A mother in Lakeland, Florida, won $2 million on a scratch-off ticket a day after her daughter completed breast cancer treatment.
Geraldine Gimblet used her life savings to help her daughter fight the life-threatening disease.
“The day before my mom bought this ticket, I rang the bell and walked out of the hospital after completing my last treatment for breast cancer,” said Gimlet’s daughter to Florida Lottery Officials. “My mom had taken out her life savings to take care of me when I was sick. I’m just so happy for her!”
According to Florida Lottery Officials, she purchased the $10 ticket at Pipkin Road Beverage Castle in Lakeland. Gimblet said that the store clerk couldn’t initially find the specific ticket she wanted to purchase.
“At first the gas station clerk thought there were no tickets left, but I asked him to double check because I like the crossword games the best. He found the last one,” Gimblet said to lottery officials.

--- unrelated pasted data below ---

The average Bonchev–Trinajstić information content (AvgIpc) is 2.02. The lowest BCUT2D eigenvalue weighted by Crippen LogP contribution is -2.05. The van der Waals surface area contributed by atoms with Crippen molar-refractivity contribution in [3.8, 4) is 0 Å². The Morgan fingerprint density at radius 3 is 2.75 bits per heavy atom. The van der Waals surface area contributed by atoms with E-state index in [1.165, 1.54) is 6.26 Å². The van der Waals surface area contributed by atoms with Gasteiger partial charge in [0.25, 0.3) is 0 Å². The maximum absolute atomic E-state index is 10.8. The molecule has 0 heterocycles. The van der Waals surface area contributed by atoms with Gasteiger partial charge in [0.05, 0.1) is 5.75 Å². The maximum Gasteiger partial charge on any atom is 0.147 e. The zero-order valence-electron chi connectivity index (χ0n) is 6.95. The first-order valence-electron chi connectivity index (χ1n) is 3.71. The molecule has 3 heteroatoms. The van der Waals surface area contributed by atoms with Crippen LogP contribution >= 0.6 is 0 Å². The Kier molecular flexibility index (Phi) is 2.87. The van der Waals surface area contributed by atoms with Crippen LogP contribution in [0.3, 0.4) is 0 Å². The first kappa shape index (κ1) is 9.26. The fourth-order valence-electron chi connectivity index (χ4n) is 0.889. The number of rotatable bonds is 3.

Gimblet was accompanied by her daughter and granddaughter on April 7 to claim her prize. It was reported by lottery officials that Gimblet’s daughter started crying when they asked her what winning the money meant to their family.
The family’s 260-mile road trip was well worth it. Gimblet chose to take the lump sum payment of $1.6 million, according to lottery officials.
The win was so inspiring that the Florida Lottery chief of staff Reggie Dixon heard about it and came downstairs of the lottery office to celebrate Gimblet’s winnings.
Twitter reactions expressed the joy that people had for Gimblet’s lottery winnings but questioned the state of the American health-care system.
“This a touching story, but no one should have to spend their life savings on cancer treatment. Healthcare should be free at the point of service or at least rapidly reduced. Way too many people go bankrupt because they get sick. That needs to change,” wrote Zach Perron.
Another comment read, “I mean it’s great, but you know what would’ve been truly amazing? If she didn’t have to spend her life savings to save her daughters life. Extortion.”
The Gimblet family didn’t publicly share their plans for the winnings. They also didn’t comment on the cost of the cancer treatment or state how much money in total was saved.